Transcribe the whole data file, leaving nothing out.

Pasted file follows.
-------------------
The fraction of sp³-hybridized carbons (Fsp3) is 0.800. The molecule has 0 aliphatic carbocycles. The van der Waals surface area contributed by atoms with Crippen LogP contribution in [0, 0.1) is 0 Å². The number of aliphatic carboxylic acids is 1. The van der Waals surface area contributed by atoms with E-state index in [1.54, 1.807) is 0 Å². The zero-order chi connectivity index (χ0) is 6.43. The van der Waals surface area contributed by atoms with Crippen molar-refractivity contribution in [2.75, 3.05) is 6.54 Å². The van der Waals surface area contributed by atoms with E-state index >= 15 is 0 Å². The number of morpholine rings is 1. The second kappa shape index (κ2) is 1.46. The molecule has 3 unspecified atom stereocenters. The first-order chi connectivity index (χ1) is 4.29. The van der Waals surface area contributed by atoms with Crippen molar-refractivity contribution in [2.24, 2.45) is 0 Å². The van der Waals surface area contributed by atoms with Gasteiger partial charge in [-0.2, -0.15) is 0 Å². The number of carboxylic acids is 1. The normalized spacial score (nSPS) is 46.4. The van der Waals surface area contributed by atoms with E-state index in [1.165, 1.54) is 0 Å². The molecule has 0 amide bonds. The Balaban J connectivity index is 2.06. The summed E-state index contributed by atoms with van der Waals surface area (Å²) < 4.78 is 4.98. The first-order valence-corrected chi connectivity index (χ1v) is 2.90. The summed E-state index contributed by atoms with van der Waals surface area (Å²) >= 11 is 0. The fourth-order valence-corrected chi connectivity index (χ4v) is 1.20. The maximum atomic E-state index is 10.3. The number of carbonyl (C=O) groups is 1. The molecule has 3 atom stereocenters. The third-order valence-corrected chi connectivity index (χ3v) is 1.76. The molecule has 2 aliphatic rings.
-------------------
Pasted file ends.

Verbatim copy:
The fraction of sp³-hybridized carbons (Fsp3) is 0.800. The molecule has 0 aliphatic carbocycles. The van der Waals surface area contributed by atoms with Crippen LogP contribution in [0, 0.1) is 0 Å². The number of aliphatic carboxylic acids is 1. The van der Waals surface area contributed by atoms with E-state index in [1.54, 1.807) is 0 Å². The zero-order chi connectivity index (χ0) is 6.43. The van der Waals surface area contributed by atoms with Crippen molar-refractivity contribution in [2.75, 3.05) is 6.54 Å². The van der Waals surface area contributed by atoms with E-state index >= 15 is 0 Å². The number of morpholine rings is 1. The second kappa shape index (κ2) is 1.46. The molecule has 3 unspecified atom stereocenters. The first-order chi connectivity index (χ1) is 4.29. The van der Waals surface area contributed by atoms with Crippen molar-refractivity contribution in [2.24, 2.45) is 0 Å². The van der Waals surface area contributed by atoms with Gasteiger partial charge in [-0.2, -0.15) is 0 Å². The number of carboxylic acids is 1. The normalized spacial score (nSPS) is 46.4. The van der Waals surface area contributed by atoms with E-state index in [1.165, 1.54) is 0 Å². The molecule has 0 amide bonds. The Balaban J connectivity index is 2.06. The summed E-state index contributed by atoms with van der Waals surface area (Å²) < 4.78 is 4.98. The first-order valence-corrected chi connectivity index (χ1v) is 2.90. The summed E-state index contributed by atoms with van der Waals surface area (Å²) >= 11 is 0. The fourth-order valence-corrected chi connectivity index (χ4v) is 1.20. The maximum atomic E-state index is 10.3. The number of carbonyl (C=O) groups is 1. The molecule has 3 atom stereocenters. The third-order valence-corrected chi connectivity index (χ3v) is 1.76. The molecule has 2 aliphatic rings.